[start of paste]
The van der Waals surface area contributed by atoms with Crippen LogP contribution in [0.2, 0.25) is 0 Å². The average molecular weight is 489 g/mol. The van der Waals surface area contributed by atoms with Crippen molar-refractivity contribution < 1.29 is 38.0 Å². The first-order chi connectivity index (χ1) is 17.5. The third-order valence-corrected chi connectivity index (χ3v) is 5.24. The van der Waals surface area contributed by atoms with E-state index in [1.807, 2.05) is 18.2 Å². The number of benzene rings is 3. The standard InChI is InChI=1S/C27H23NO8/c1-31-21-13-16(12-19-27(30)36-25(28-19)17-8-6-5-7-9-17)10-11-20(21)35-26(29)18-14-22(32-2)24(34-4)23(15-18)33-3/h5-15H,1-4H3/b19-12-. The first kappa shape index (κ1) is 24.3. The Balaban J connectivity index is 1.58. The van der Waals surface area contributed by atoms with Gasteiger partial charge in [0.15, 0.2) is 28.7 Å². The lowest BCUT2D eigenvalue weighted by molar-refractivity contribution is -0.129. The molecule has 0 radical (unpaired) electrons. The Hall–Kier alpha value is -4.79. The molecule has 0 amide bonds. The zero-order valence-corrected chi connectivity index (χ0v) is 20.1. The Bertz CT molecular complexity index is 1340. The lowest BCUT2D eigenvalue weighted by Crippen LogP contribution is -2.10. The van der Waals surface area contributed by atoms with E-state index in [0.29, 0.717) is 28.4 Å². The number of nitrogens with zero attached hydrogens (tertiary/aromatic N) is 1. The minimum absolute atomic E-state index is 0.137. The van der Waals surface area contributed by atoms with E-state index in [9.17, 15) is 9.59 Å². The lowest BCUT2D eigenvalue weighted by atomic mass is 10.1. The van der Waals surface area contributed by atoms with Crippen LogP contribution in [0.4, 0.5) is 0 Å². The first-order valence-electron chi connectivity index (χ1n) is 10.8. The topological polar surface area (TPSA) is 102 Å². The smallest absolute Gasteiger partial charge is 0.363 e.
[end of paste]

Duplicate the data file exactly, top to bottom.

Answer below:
The van der Waals surface area contributed by atoms with Crippen LogP contribution in [0.2, 0.25) is 0 Å². The average molecular weight is 489 g/mol. The van der Waals surface area contributed by atoms with Crippen molar-refractivity contribution < 1.29 is 38.0 Å². The first-order chi connectivity index (χ1) is 17.5. The third-order valence-corrected chi connectivity index (χ3v) is 5.24. The van der Waals surface area contributed by atoms with E-state index in [1.807, 2.05) is 18.2 Å². The number of benzene rings is 3. The standard InChI is InChI=1S/C27H23NO8/c1-31-21-13-16(12-19-27(30)36-25(28-19)17-8-6-5-7-9-17)10-11-20(21)35-26(29)18-14-22(32-2)24(34-4)23(15-18)33-3/h5-15H,1-4H3/b19-12-. The first kappa shape index (κ1) is 24.3. The Balaban J connectivity index is 1.58. The van der Waals surface area contributed by atoms with Gasteiger partial charge in [0.15, 0.2) is 28.7 Å². The lowest BCUT2D eigenvalue weighted by molar-refractivity contribution is -0.129. The molecule has 0 radical (unpaired) electrons. The Hall–Kier alpha value is -4.79. The molecule has 0 amide bonds. The zero-order valence-corrected chi connectivity index (χ0v) is 20.1. The Bertz CT molecular complexity index is 1340. The lowest BCUT2D eigenvalue weighted by Crippen LogP contribution is -2.10. The van der Waals surface area contributed by atoms with E-state index in [0.29, 0.717) is 28.4 Å². The number of nitrogens with zero attached hydrogens (tertiary/aromatic N) is 1. The minimum absolute atomic E-state index is 0.137. The van der Waals surface area contributed by atoms with E-state index in [9.17, 15) is 9.59 Å². The lowest BCUT2D eigenvalue weighted by atomic mass is 10.1. The van der Waals surface area contributed by atoms with Crippen LogP contribution in [0.4, 0.5) is 0 Å². The first-order valence-electron chi connectivity index (χ1n) is 10.8. The topological polar surface area (TPSA) is 102 Å². The smallest absolute Gasteiger partial charge is 0.363 e.